Book Review: This Thing We Call Sex

thisthingwecallsex
Image description: the cover features a black and white photo of a couple embracing in bed. The bearded male is biting the chin of the female figure who is cradling his head with her hands and laughing.  The book is set on a silver and green sun blurred background.

David Steinberg’s 2015 book This Thing We Call Sex (A Radically Sensible Look at Sex in America) is one of my favorite sexuality books and a prime example of great personal essay and non-fiction writing.

I had not heard of this author until a few people in my sex-positive network shared the book. Looking into it, the book piqued my interest and I decided I needed to read it. I’m so happy I did.

This Thing We Call Sex is a collection of columns, personal essays, photography, and poetry by the author. Some of the pieces had been previously published, most notably several from Steinberg’s sexuality column Comes Naturally that ran for Spectator magazine. There are also some pieces that were written for or published for the first time in the book.

The range of topics covered is marvelous. From Jack-and-Jill Off parties to sex work and how sex is handled in families to sexuality in art. He talks about many issues for transsexuals and many aspects of kink. He delves into personal experiences involving Viagra and the deeply impacting story of when his partner had an abortion. This author comes from a different generation than I do and I appreciated the insights into the history of sex positivity and other sexuality movements in America this book gave me.

More striking even than the incredibly wide range of topics, the essence of the author’s writing is heartfelt and textured. If you are interested in any kind of non-fiction sex writing, I highly recommend giving this collection a read.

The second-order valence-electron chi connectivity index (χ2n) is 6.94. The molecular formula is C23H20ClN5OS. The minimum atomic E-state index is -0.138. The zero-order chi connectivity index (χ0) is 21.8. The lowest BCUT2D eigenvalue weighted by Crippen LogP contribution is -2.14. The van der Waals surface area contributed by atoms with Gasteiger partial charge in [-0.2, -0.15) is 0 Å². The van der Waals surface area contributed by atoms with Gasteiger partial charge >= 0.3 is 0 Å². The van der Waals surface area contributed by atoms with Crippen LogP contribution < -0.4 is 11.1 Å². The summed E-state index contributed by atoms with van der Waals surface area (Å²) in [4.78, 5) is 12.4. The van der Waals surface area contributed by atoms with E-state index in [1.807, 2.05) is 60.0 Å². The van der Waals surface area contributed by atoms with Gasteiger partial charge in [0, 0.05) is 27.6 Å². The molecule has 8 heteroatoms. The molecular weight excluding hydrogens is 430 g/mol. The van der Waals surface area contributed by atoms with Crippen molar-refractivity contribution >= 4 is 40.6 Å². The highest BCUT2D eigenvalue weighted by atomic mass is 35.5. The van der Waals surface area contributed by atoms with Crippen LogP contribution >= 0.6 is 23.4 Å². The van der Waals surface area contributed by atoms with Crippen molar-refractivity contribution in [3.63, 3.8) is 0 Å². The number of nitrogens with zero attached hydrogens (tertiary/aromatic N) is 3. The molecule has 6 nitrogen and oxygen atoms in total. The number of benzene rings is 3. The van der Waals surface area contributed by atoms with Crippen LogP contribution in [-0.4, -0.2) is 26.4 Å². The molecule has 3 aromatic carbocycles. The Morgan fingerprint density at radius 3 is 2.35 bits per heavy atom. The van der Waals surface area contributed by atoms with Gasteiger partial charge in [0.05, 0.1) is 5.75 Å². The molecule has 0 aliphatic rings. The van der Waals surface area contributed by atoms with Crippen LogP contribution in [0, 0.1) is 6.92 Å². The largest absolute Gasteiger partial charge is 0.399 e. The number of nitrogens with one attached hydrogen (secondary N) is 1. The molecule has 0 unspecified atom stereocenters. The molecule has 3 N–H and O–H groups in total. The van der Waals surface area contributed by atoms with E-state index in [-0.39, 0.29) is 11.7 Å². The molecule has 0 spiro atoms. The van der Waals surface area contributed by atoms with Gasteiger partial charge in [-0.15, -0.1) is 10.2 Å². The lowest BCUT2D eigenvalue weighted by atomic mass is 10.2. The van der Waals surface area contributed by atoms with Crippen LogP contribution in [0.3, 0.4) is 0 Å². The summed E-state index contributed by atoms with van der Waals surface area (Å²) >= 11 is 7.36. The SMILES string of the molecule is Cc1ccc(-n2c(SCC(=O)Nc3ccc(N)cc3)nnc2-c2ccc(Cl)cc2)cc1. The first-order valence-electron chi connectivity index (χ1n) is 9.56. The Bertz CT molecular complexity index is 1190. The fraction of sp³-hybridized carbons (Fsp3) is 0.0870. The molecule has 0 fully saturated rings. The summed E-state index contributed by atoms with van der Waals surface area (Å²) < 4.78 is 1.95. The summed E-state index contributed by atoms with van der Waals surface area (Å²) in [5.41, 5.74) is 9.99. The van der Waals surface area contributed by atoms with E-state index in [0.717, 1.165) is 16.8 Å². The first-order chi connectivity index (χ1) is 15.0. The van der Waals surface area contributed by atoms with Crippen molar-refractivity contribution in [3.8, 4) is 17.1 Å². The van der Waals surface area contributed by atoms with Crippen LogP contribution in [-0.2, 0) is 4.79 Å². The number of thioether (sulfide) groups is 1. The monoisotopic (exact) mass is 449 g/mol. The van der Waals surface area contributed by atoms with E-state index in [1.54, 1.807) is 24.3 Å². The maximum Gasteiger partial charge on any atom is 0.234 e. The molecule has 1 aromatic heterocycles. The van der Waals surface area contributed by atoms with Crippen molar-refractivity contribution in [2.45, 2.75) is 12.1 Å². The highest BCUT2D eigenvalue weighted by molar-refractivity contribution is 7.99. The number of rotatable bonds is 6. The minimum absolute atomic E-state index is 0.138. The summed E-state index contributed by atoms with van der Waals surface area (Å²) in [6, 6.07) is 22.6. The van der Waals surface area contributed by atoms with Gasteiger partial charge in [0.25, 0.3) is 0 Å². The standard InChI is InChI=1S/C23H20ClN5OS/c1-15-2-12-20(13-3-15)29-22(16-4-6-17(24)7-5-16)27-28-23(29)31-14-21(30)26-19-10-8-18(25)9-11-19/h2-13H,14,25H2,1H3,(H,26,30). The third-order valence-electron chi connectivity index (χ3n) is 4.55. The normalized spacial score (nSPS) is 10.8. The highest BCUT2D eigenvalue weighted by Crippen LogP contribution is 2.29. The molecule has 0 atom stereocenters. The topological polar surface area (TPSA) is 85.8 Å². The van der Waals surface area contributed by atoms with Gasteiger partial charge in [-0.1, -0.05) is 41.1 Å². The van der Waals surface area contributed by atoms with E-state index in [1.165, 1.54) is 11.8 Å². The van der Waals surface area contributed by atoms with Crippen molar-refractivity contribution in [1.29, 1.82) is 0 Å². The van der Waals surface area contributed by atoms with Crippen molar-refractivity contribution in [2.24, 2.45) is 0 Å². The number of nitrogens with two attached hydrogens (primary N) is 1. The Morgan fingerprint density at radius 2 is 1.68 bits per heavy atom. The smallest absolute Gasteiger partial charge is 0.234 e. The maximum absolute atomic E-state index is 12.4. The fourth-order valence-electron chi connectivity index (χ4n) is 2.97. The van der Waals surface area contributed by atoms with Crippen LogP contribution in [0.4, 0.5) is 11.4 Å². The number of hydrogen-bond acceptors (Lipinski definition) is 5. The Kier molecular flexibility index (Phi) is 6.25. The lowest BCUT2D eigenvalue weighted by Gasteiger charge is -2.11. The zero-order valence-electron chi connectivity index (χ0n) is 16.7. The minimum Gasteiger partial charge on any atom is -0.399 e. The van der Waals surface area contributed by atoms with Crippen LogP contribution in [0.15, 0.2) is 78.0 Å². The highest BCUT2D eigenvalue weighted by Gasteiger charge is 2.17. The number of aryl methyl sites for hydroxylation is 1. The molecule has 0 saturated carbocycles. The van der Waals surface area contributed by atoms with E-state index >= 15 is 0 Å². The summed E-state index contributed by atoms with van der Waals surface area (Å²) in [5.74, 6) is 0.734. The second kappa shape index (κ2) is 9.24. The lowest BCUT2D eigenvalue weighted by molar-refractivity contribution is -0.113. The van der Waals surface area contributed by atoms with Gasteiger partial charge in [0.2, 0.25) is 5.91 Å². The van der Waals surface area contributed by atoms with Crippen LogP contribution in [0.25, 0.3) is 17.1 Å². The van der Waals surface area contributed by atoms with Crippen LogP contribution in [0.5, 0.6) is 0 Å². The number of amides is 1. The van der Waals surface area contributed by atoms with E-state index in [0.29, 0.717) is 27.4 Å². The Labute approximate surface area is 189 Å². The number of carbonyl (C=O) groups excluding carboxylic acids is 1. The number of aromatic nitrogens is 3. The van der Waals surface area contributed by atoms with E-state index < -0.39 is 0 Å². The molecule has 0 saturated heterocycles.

For example, a column that appears early in the book is about taking sex toys through airport security. I have to admit I was reluctant to read another essay on a topic that I’ve seen other sex writers tackle in a cheesey, situation-comedy type narration. But I was definitely won over. The essay was unique and refreshing and very different than other takes. After this installment, his essays on porn, family, erotic transformations, and gender were quite fulfilling. There is certainly humor and playfulness at times and just the right amount of weight when appropriate without being dramatic. In short, this book is a read that satisfies.

His black and white photographs that accompany each essay adds further dimension to the book. Several essays in the book address his journey as a sexual photographer and a whole section is dedicated to images of sex. Each photo is a couple Steinberg photographed having sex. These images are real, raw, funny, beautiful, and intimate. Most of the photos are focused on facial expressions and gestures of connection between the couples and showcases a range of pairings.

Ultimately, I highly recommend this book to anyone in the sex positive community, but in particular those who have an interest in sexual writing/art as well as kink, pornography, and gender.

I will keep this book for the rest of my life. I’m fortunate the work found me when it did. You may read more about the author and his work here.

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